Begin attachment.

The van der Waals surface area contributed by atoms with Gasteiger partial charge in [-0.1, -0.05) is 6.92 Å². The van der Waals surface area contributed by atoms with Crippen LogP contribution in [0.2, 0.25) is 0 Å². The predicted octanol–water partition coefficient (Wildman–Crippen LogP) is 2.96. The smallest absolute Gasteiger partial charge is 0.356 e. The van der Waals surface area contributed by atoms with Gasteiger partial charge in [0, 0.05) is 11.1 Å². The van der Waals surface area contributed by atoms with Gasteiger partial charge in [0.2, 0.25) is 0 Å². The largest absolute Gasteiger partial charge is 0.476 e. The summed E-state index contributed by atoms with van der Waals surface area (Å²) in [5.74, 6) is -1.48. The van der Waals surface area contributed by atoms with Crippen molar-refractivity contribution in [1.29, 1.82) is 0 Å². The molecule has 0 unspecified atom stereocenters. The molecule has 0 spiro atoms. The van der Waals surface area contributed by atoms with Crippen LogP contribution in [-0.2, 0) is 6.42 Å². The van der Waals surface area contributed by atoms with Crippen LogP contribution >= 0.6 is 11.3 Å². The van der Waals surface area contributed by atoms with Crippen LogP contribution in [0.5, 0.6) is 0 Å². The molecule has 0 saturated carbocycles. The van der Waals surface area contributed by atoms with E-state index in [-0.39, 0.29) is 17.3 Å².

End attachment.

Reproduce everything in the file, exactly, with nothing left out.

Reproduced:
The van der Waals surface area contributed by atoms with Gasteiger partial charge in [-0.1, -0.05) is 6.92 Å². The van der Waals surface area contributed by atoms with Crippen LogP contribution in [0.2, 0.25) is 0 Å². The predicted octanol–water partition coefficient (Wildman–Crippen LogP) is 2.96. The smallest absolute Gasteiger partial charge is 0.356 e. The van der Waals surface area contributed by atoms with Gasteiger partial charge in [0, 0.05) is 11.1 Å². The van der Waals surface area contributed by atoms with Gasteiger partial charge in [0.2, 0.25) is 0 Å². The largest absolute Gasteiger partial charge is 0.476 e. The summed E-state index contributed by atoms with van der Waals surface area (Å²) in [5.74, 6) is -1.48. The van der Waals surface area contributed by atoms with Crippen molar-refractivity contribution in [1.29, 1.82) is 0 Å². The molecule has 0 unspecified atom stereocenters. The molecule has 0 spiro atoms. The van der Waals surface area contributed by atoms with Crippen LogP contribution in [-0.2, 0) is 6.42 Å². The van der Waals surface area contributed by atoms with Crippen LogP contribution >= 0.6 is 11.3 Å². The van der Waals surface area contributed by atoms with Crippen LogP contribution in [0.5, 0.6) is 0 Å². The molecule has 0 saturated carbocycles. The van der Waals surface area contributed by atoms with E-state index in [-0.39, 0.29) is 17.3 Å².